Protests underway as presidents arrive in the Coachella Valley

Protesters greet presidents

RANCHO MIRAGE, Calif. - Supporters of Tibetan liberation and the spiritual movement Falun Gong are holding protest rallies Friday and Saturday to coincide with Chinese President Xi Jinping's meeting with President Barack Obama in Rancho Mirage.

Hundreds of people are expected to attend rallies near Bob Hope and Gerald Ford drives today and Saturday.

Supporters and practitioners of Falun Gong, a spiritual enlightenment movement whose adherents say they are persecuted by the Chinese government, also planned to gather this afternoon at El Cielo and East Ramon roads near Palm Springs International Airport, where Obama will arrive.

Falun Gong advocates say then-Chinese President Jiang Zemin started persecuting and torturing 100 million Falun Gong practitioners in 1999. His successors, Hu Jintao and Xi, have allowed the persecution to continue, according to the U.S. Southwestern Falun Dafa Association.

Falun Gong supporters and practitioners demonstrated on Bob Hope Drive near Sunnylands starting Thursday, and a large group had gathered by 9 this morning. All wore yellow shirts with the movement's tenets -- truthfulness, compassion, forbearance -- printed on the back, and did body poses called the "Five Exercises" behind the barricades.

One of the organizers, Vicky Jiang, said group members came from around California and Arizona, and some had suffered in China for practicing Falun Gong.

She said the goal is to convince Xi and other leaders to stop the persecution -- which allegedly includes torture, organ harvesting and labor camps -- and hold those responsible accountable.

"We would like (Obama) to consider human rights in his conversations with President Xi and put that on the table," said Jiang, who came from San Francisco.

Dafang Wang, who also came from San Francisco, said she, her younger sister and older brother were detained and tortured by officials for practicing Falun Gong in China 12 years ago. Her sister was taken to a labor camp and tortured to death four months later; her brother is still in prison, she said.

"My younger sister was a very, very kind woman, she always wanted to be a good person but she was killed for her beliefs," Wang said.

Wang said guards used electric batons to shock her at a Beijing dentention center; she eventually got out with the help of her husband and a guard sympathetic to Falun Gong. She reached the U.S. on a tourist visa, then applied for asylum.

"I want to appeal to Obama and Xi to end this persecution in China ... there are many, many cases like my family, my brother and sister, happening every day," she said.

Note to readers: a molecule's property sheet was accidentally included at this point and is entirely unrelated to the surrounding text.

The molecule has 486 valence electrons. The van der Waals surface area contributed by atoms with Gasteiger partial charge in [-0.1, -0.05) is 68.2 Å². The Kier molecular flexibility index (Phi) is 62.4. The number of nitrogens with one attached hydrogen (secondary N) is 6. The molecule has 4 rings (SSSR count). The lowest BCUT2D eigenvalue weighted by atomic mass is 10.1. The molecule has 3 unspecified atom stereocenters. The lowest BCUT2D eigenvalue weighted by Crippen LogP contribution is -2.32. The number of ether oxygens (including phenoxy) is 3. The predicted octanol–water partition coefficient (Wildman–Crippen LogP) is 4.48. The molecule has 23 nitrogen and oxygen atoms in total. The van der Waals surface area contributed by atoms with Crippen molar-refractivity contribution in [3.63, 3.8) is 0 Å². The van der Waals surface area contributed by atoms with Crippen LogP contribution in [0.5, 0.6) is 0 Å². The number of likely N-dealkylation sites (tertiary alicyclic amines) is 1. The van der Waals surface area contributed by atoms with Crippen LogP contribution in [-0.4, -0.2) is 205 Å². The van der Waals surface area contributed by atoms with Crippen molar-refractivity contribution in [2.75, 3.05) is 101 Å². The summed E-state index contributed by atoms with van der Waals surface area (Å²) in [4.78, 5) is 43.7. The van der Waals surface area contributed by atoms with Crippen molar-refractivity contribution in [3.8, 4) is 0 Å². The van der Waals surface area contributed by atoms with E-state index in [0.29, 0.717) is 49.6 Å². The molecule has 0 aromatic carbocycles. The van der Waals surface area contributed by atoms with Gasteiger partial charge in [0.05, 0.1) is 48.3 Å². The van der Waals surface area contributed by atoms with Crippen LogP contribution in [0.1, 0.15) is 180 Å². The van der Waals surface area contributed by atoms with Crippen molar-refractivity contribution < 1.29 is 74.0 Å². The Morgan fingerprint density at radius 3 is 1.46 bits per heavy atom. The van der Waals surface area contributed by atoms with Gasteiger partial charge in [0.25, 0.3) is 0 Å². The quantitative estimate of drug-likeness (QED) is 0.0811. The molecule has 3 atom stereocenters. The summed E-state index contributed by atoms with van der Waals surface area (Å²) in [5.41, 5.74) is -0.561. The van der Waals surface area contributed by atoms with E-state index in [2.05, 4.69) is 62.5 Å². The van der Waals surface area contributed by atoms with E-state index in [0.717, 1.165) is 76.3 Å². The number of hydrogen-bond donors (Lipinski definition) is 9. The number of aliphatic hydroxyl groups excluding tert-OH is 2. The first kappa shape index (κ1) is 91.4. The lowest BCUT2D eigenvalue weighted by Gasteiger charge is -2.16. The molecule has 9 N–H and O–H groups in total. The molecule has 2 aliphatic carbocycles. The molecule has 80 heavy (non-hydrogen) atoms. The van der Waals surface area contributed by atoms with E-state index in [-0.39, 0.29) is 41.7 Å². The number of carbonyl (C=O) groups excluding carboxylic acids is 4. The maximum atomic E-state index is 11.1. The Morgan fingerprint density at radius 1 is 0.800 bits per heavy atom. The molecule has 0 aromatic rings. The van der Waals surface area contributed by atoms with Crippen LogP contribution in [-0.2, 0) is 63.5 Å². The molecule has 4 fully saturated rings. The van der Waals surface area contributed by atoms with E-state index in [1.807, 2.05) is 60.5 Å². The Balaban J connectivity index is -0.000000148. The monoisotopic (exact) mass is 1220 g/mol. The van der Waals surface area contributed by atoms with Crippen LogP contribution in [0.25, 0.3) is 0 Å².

Wen Chen, a biologist at Caltech in Pasadena, said many of the group's members have signed petitions and sent letters to Obama.

"We feel like it's our responsibility to speak out," she said.

Tibet activists are asking Obama "to take a stand for Tibet and pressure China to end their atrocities in Tibet," according to Students for a Free Tibet, one of the Tibet rally organizers.

More than 100 Tibetans have turned to lighting themselves on fire to protest China's 60-year occupation of their country, according to New York-based Students for a Free Tibet. Another advocacy group, Free Tibet, says an estimated 1 million Tibetans have died as a result of Chinese occupation through imprisonment, torture and executions.

This morning, a group of Tibet activists put signs with slogans like "It's time for President Obama to take a stand for Tibet" on the barricades lining Bob Hope Drive on the way to Sunnylands, and some carried Tibetan flags.

One of the organizers, Tenzin Gyaltsen, said he arrived from San Francisco around 2 a.m. He said the group will hold a candlelight vigil tonight, and tomorrow someone will don a large head resembling Xi and "show how world leaders have failed to support Tibet and stop the crackdown on Tibet."

Sean Tetler, who lives in Palm Desert, said his wife heard about the Sunnylands summit on Facebook, and he decided to come support the Tibet activists.

"I thought, if they're out here, I want to be there," said Tetler, who works with College of the Desert's radio station and was involved in the Occupy protests in Palm Desert in 2011.

Vietnamese groups were also planning to protest in the desert during the summit. The reason was unclear, although China and Vietnam have had a contentious past and have recently been in dispute over an area in the South China Sea.

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